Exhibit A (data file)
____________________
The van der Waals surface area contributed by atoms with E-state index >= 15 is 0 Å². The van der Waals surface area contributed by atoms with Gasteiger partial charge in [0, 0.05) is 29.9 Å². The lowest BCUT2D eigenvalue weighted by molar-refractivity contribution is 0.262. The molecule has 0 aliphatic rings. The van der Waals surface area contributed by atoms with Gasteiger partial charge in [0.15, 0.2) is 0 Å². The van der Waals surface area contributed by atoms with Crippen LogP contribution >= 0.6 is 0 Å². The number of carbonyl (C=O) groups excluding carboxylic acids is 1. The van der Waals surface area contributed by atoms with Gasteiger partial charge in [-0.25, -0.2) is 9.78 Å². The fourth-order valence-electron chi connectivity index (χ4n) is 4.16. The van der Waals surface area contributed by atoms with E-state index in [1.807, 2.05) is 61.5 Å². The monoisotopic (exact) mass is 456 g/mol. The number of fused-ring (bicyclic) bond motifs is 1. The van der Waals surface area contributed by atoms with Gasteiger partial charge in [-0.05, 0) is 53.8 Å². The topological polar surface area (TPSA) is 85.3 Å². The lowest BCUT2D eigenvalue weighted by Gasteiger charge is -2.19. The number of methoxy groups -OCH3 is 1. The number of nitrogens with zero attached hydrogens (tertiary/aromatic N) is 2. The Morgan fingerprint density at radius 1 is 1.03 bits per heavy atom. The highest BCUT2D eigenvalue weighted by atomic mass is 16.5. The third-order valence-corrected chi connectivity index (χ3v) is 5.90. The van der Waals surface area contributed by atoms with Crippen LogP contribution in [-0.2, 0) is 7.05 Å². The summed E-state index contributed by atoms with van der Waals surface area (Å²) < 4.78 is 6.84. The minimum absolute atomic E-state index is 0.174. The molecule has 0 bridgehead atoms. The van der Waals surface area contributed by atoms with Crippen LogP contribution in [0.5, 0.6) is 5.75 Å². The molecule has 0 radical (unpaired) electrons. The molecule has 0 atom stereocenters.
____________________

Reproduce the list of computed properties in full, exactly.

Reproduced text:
The van der Waals surface area contributed by atoms with E-state index >= 15 is 0 Å². The van der Waals surface area contributed by atoms with Gasteiger partial charge in [0, 0.05) is 29.9 Å². The lowest BCUT2D eigenvalue weighted by molar-refractivity contribution is 0.262. The molecule has 0 aliphatic rings. The van der Waals surface area contributed by atoms with Gasteiger partial charge in [0.15, 0.2) is 0 Å². The van der Waals surface area contributed by atoms with Crippen LogP contribution >= 0.6 is 0 Å². The number of carbonyl (C=O) groups excluding carboxylic acids is 1. The van der Waals surface area contributed by atoms with Gasteiger partial charge in [-0.25, -0.2) is 9.78 Å². The fourth-order valence-electron chi connectivity index (χ4n) is 4.16. The van der Waals surface area contributed by atoms with E-state index in [1.807, 2.05) is 61.5 Å². The monoisotopic (exact) mass is 456 g/mol. The number of fused-ring (bicyclic) bond motifs is 1. The van der Waals surface area contributed by atoms with Gasteiger partial charge in [-0.05, 0) is 53.8 Å². The topological polar surface area (TPSA) is 85.3 Å². The lowest BCUT2D eigenvalue weighted by Gasteiger charge is -2.19. The number of methoxy groups -OCH3 is 1. The number of nitrogens with zero attached hydrogens (tertiary/aromatic N) is 2. The Morgan fingerprint density at radius 1 is 1.03 bits per heavy atom. The highest BCUT2D eigenvalue weighted by atomic mass is 16.5. The third-order valence-corrected chi connectivity index (χ3v) is 5.90. The van der Waals surface area contributed by atoms with Crippen LogP contribution in [-0.2, 0) is 7.05 Å². The summed E-state index contributed by atoms with van der Waals surface area (Å²) < 4.78 is 6.84. The minimum absolute atomic E-state index is 0.174. The molecule has 0 bridgehead atoms. The van der Waals surface area contributed by atoms with Crippen LogP contribution in [0.5, 0.6) is 5.75 Å². The molecule has 0 radical (unpaired) electrons. The molecule has 0 atom stereocenters.